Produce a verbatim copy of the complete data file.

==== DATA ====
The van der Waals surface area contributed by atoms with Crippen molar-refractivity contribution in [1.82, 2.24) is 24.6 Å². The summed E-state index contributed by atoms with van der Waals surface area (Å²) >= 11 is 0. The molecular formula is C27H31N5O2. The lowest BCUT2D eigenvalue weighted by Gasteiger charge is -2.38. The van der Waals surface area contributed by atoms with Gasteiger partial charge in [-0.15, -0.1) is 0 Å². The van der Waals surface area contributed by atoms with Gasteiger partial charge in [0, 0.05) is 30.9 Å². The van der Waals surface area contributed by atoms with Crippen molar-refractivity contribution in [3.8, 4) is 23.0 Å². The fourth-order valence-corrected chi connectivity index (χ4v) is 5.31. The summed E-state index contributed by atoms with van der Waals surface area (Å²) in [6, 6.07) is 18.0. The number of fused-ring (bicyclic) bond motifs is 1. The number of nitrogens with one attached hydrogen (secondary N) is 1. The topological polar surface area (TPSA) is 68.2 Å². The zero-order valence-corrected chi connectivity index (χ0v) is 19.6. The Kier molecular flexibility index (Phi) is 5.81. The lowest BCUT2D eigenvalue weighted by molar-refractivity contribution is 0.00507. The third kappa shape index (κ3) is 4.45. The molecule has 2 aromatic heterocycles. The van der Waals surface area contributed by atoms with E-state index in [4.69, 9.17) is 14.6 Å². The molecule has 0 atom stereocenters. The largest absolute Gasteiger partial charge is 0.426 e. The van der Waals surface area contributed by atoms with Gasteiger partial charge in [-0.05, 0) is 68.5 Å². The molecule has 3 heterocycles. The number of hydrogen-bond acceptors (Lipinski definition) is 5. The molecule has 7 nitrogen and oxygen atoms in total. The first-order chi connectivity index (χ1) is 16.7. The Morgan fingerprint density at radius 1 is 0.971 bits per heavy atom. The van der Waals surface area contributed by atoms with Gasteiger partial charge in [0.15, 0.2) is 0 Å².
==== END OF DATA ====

The van der Waals surface area contributed by atoms with Crippen molar-refractivity contribution in [1.82, 2.24) is 24.6 Å². The summed E-state index contributed by atoms with van der Waals surface area (Å²) >= 11 is 0. The molecular formula is C27H31N5O2. The lowest BCUT2D eigenvalue weighted by Gasteiger charge is -2.38. The van der Waals surface area contributed by atoms with Gasteiger partial charge in [-0.15, -0.1) is 0 Å². The van der Waals surface area contributed by atoms with Gasteiger partial charge in [0, 0.05) is 30.9 Å². The van der Waals surface area contributed by atoms with Crippen molar-refractivity contribution in [3.8, 4) is 23.0 Å². The fourth-order valence-corrected chi connectivity index (χ4v) is 5.31. The summed E-state index contributed by atoms with van der Waals surface area (Å²) in [6, 6.07) is 18.0. The number of fused-ring (bicyclic) bond motifs is 1. The number of nitrogens with one attached hydrogen (secondary N) is 1. The topological polar surface area (TPSA) is 68.2 Å². The zero-order valence-corrected chi connectivity index (χ0v) is 19.6. The Kier molecular flexibility index (Phi) is 5.81. The lowest BCUT2D eigenvalue weighted by molar-refractivity contribution is 0.00507. The third kappa shape index (κ3) is 4.45. The molecule has 2 aromatic heterocycles. The van der Waals surface area contributed by atoms with E-state index in [4.69, 9.17) is 14.6 Å². The molecule has 0 atom stereocenters. The largest absolute Gasteiger partial charge is 0.426 e. The van der Waals surface area contributed by atoms with Gasteiger partial charge in [-0.05, 0) is 68.5 Å². The molecule has 3 heterocycles. The number of hydrogen-bond acceptors (Lipinski definition) is 5. The molecule has 7 nitrogen and oxygen atoms in total. The first-order chi connectivity index (χ1) is 16.7. The Morgan fingerprint density at radius 1 is 0.971 bits per heavy atom. The van der Waals surface area contributed by atoms with Gasteiger partial charge in [0.15, 0.2) is 0 Å².